BBC wins big by betting on chat app to deliver Ebola tips

BBC wins huge by betting on chat app to deliver Ebola tips

The BBC won a prestigious Online News Association award for public service journalism Saturday for its use of the chat application WhatsApp to distribute information approximately Ebola in stricken areas during the 2014 outbreak.

The group was honored for its use of a new platform to distribute lifesaving information, such as how the disease was spread & where to obtain help, in English & French, in format that would reach readers wherever they were.

"It's a huge honor to bring home this award," said BBC digital editor Steve Herrmann upon accepting the prize.

"It is a bigger honor to be part of a life-saving service."

In developing the chat app service, the BBC had decided to use graphics, texts & audio clips to obtain their message across, avoiding such heavy files as video clips that would burn through a user's data.

The association moreover awarded its first honor named for freelance journalist James Foley, who was beheaded by the Islamic State in the first of their widely distributed videos showing the execution of Western hostages.

The award went to Cengiz Yar, a photographer who works in conflict zones, Syria in particular.

"The Syrian war & the struggle of the Syrian people is what James gave his life for," Yar said.

"This award is a reminder that we have an obligation to leave the world a better place than we found it. Being the messenger, being someone people trust to tell their story, is more than job, it is a calling."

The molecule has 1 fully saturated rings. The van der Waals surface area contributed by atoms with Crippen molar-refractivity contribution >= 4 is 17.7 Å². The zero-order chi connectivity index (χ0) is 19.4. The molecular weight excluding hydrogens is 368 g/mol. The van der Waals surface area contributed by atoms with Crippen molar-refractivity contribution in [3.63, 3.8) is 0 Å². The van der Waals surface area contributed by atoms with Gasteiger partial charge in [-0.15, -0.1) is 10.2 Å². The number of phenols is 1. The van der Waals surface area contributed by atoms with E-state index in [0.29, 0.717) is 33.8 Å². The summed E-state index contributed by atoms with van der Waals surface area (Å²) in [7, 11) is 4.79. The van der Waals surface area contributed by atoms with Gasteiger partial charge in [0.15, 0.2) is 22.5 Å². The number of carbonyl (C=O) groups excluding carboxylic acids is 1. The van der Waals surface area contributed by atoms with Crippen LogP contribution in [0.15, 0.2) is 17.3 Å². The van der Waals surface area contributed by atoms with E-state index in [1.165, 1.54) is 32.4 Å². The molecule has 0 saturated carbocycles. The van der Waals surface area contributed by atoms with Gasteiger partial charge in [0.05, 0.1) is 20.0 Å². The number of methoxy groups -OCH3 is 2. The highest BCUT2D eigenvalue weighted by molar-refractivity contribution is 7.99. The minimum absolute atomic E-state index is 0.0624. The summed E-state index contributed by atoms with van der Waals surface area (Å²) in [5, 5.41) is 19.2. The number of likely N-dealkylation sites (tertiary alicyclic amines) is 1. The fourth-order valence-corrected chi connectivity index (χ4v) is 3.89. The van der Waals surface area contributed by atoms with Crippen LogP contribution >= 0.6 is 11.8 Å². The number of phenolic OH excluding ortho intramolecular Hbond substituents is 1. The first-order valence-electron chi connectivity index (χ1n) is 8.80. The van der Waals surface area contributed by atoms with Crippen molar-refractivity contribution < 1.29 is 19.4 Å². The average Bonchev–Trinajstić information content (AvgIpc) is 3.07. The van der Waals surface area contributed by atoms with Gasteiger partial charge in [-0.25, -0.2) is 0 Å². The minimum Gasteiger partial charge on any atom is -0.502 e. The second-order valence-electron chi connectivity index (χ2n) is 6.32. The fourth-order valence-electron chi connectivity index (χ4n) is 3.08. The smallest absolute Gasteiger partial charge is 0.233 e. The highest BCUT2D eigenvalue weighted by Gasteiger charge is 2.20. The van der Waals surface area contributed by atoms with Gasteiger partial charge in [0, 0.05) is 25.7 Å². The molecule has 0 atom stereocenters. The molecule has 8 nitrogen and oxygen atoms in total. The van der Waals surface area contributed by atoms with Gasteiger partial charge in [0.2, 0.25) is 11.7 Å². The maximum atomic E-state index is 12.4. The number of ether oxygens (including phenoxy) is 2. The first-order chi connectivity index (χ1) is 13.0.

Social news startup, which is associated with First Look Media, won an award for their breaking coverage of the shootings at the French satirical magazine Charlie Hebdo.

The shootings took place just two days after the launch of, testing the small team from the very start.

"We didn't even know each other very well," said Andy Carvin of his staff of six, which is spread around the world.

"A challenge makes a team, & we're better for it."

In other categories, The Baltimore Sun won two awards for its coverage of the police killing of Freddie Gray & the riots that rocked the city after his death.

The Washington Post won the award for overall excellence in digital storytelling & Canada's The Globe & Mail received a prize for its coverage of the shooting on Parliament Hill.

The Online News Association is the world's largest membership organization for digital media.

Their awards, established in 2000, seek to honor the unique work of digital & online journalist who use new tools to tell timeless stories with text, graphics, video & pictures.

Source: “AFP”